If you've been waiting with bated breath for XP SP3, you can start breathing normally now. It changes so little in XP that you won't even notice it's there. But hidden and underneath the hood, as I'll explain, there are a few worthy changes.
I'll cover all the high points here. But to get a comprehensive look at all the changes, the best place to go is to Greg Keizer's excellent, all-encompassing FAQ.
The install of SP3 RC2 itself is straightforward. Head to the Microsoft download page, and you'll download a small, executable file that when run, changes your Registry so that you can download XP SP3 from Windows Update.
After that, use Windows Update, and you'll download and install XP SP2 RC2, a 65.6 MB download. After the download, it may take longer than you expect to install --- it took me about 30 minutes or so on a 1.83 GHz Duo Core laptop with 1 GB of RAM. Reboot after the install, and you're in business.
You'll look around in vain to find any changes to the interface --- you won't find any. In fact, just to prove to myself that the install actually worked, I went to the System Properties screen.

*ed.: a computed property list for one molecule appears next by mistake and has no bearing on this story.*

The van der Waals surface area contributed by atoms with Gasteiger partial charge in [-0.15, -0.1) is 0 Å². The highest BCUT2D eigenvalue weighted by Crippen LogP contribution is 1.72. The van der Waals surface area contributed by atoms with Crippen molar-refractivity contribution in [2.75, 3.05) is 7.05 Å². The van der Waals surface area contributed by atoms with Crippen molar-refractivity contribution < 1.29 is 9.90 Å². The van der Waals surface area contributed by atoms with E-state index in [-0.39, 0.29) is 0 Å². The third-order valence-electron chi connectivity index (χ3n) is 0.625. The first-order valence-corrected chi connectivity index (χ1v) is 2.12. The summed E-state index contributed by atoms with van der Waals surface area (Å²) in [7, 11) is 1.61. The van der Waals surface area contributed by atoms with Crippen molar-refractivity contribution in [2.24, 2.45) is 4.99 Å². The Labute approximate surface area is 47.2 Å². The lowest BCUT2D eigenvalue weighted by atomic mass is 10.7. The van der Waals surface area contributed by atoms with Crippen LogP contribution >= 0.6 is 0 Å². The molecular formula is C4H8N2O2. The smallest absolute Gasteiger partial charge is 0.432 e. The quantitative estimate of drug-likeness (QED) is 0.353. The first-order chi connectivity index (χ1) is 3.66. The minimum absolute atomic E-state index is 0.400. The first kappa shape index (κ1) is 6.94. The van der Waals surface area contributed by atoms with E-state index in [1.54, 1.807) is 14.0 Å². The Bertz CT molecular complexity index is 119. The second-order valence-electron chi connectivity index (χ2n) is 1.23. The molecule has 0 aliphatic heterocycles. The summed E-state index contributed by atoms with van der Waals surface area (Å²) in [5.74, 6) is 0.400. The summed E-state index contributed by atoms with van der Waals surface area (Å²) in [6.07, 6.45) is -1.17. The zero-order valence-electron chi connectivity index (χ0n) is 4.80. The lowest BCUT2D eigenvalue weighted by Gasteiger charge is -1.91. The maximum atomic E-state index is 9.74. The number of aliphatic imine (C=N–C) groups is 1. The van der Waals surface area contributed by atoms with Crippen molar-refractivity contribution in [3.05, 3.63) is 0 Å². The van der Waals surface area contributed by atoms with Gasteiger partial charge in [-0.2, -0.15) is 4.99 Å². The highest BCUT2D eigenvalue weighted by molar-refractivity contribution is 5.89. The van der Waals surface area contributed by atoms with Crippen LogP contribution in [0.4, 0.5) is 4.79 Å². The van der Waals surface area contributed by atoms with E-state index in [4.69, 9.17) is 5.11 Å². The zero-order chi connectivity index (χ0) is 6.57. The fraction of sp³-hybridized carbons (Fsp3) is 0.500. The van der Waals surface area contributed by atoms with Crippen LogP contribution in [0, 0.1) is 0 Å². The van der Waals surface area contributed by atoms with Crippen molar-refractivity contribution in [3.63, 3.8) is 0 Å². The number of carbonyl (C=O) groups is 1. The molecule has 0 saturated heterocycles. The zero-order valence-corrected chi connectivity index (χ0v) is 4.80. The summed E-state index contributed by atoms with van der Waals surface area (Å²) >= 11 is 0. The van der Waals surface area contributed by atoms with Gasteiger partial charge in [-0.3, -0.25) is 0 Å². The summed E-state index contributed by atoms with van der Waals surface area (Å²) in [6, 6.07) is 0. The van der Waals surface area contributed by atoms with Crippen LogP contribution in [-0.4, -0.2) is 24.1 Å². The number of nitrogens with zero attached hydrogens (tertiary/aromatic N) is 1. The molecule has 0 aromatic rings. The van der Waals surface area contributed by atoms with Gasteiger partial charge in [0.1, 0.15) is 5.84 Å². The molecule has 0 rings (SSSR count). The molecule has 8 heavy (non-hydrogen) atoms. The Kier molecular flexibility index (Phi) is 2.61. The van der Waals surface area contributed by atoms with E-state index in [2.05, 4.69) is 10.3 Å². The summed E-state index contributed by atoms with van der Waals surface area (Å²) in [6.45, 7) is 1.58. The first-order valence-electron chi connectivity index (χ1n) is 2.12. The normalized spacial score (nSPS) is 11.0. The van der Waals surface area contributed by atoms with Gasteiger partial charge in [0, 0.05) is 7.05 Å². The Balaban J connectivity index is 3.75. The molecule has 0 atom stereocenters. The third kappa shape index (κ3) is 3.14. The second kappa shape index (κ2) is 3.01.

This isn't to say that there have been absolutely no changes. Maybe the biggest has to do with product activation and the much-reviled Geniune Advantage. Previous to SP3, when you installed XP for the first time, you had to enter a valid product key, or else you couldn't install the operating system. With SP3, you'll be able to install XP for 30 days without the key. If you already have XP, of course, you won't need a product key to upgrade to SP3.
Apart from that, there are a number of under-the-hood changes, having to do with networking and security. Perhaps the most important of those is Network Access Protection, which is available on Vista and on Windows Server 2008, but until now not on XP. NAP gives network administrators a way to determine a computer's access to network resources, based on the PC's identity, and whether the PC complies with security policies set by the administrator. With NAP, network adminstrators can set this kind of access at a finely granular level. In addition, NAP gives the administrator tools to bring the PC into compliance with the security policies, and then give the PC access to the network. For more details about NAP, check out this Microsoft FAQ.
XP SP3 also rolls up a variety of previous patches and hotfixes. Particularly noteworthy for WiFi users is Wi-Fi Protected Access 2 (WPA2), for more secure wireless networks. WPA2 is already available in Windows Vista and Windows Server 2003 with SP2.
For more details about XP SP3 changes, see Microsoft's Release Notes.
The bottom line? Unless you need to test SP3 for your enterprise, you might not find it worthwhile to download RC2; you might as well wait for the final version. When the final version is out though, it'll be a worthwhile install for a few under-the-hood changes, but not much else.